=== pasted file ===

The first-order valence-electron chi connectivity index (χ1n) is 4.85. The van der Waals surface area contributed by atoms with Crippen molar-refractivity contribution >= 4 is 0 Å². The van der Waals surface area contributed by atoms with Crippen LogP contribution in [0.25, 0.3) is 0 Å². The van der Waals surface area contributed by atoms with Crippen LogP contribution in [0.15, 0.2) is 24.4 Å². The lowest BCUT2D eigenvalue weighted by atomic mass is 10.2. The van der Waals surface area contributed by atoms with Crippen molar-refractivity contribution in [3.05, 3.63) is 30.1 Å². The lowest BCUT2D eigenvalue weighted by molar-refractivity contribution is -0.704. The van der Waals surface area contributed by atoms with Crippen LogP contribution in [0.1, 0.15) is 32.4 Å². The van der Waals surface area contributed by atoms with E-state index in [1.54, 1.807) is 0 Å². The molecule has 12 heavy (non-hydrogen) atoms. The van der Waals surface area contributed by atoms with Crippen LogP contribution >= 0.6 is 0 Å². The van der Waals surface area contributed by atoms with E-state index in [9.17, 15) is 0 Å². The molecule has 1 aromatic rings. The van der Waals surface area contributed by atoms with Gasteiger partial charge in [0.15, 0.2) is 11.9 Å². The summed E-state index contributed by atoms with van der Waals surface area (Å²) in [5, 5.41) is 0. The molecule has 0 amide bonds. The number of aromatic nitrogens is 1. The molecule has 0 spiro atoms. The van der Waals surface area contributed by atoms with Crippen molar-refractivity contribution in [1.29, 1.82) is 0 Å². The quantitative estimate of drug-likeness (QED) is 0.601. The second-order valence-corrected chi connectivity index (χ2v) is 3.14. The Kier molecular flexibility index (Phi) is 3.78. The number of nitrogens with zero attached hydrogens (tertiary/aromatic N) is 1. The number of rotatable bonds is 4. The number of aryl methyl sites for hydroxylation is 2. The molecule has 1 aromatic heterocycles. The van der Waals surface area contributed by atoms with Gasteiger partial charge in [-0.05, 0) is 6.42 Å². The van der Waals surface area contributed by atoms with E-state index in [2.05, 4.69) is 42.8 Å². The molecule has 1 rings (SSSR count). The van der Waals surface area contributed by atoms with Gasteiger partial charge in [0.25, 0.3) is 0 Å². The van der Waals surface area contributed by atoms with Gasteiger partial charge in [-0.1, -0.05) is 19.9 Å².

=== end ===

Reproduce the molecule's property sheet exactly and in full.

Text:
The first-order valence-electron chi connectivity index (χ1n) is 4.85. The van der Waals surface area contributed by atoms with Crippen molar-refractivity contribution >= 4 is 0 Å². The van der Waals surface area contributed by atoms with Crippen LogP contribution in [0.25, 0.3) is 0 Å². The van der Waals surface area contributed by atoms with Crippen LogP contribution in [0.15, 0.2) is 24.4 Å². The lowest BCUT2D eigenvalue weighted by atomic mass is 10.2. The van der Waals surface area contributed by atoms with Crippen molar-refractivity contribution in [3.05, 3.63) is 30.1 Å². The lowest BCUT2D eigenvalue weighted by molar-refractivity contribution is -0.704. The van der Waals surface area contributed by atoms with Crippen LogP contribution in [0.1, 0.15) is 32.4 Å². The van der Waals surface area contributed by atoms with E-state index in [1.54, 1.807) is 0 Å². The molecule has 12 heavy (non-hydrogen) atoms. The van der Waals surface area contributed by atoms with Crippen LogP contribution >= 0.6 is 0 Å². The van der Waals surface area contributed by atoms with E-state index in [9.17, 15) is 0 Å². The molecule has 1 aromatic rings. The van der Waals surface area contributed by atoms with Gasteiger partial charge in [0.15, 0.2) is 11.9 Å². The summed E-state index contributed by atoms with van der Waals surface area (Å²) in [5, 5.41) is 0. The molecule has 0 amide bonds. The number of aromatic nitrogens is 1. The molecule has 0 spiro atoms. The van der Waals surface area contributed by atoms with Crippen molar-refractivity contribution in [1.29, 1.82) is 0 Å². The quantitative estimate of drug-likeness (QED) is 0.601. The second-order valence-corrected chi connectivity index (χ2v) is 3.14. The Kier molecular flexibility index (Phi) is 3.78. The number of nitrogens with zero attached hydrogens (tertiary/aromatic N) is 1. The number of rotatable bonds is 4. The number of aryl methyl sites for hydroxylation is 2. The molecule has 1 aromatic heterocycles. The van der Waals surface area contributed by atoms with Gasteiger partial charge in [-0.05, 0) is 6.42 Å². The van der Waals surface area contributed by atoms with E-state index in [2.05, 4.69) is 42.8 Å². The molecule has 1 rings (SSSR count). The van der Waals surface area contributed by atoms with Gasteiger partial charge in [0.25, 0.3) is 0 Å². The van der Waals surface area contributed by atoms with Gasteiger partial charge in [-0.1, -0.05) is 19.9 Å².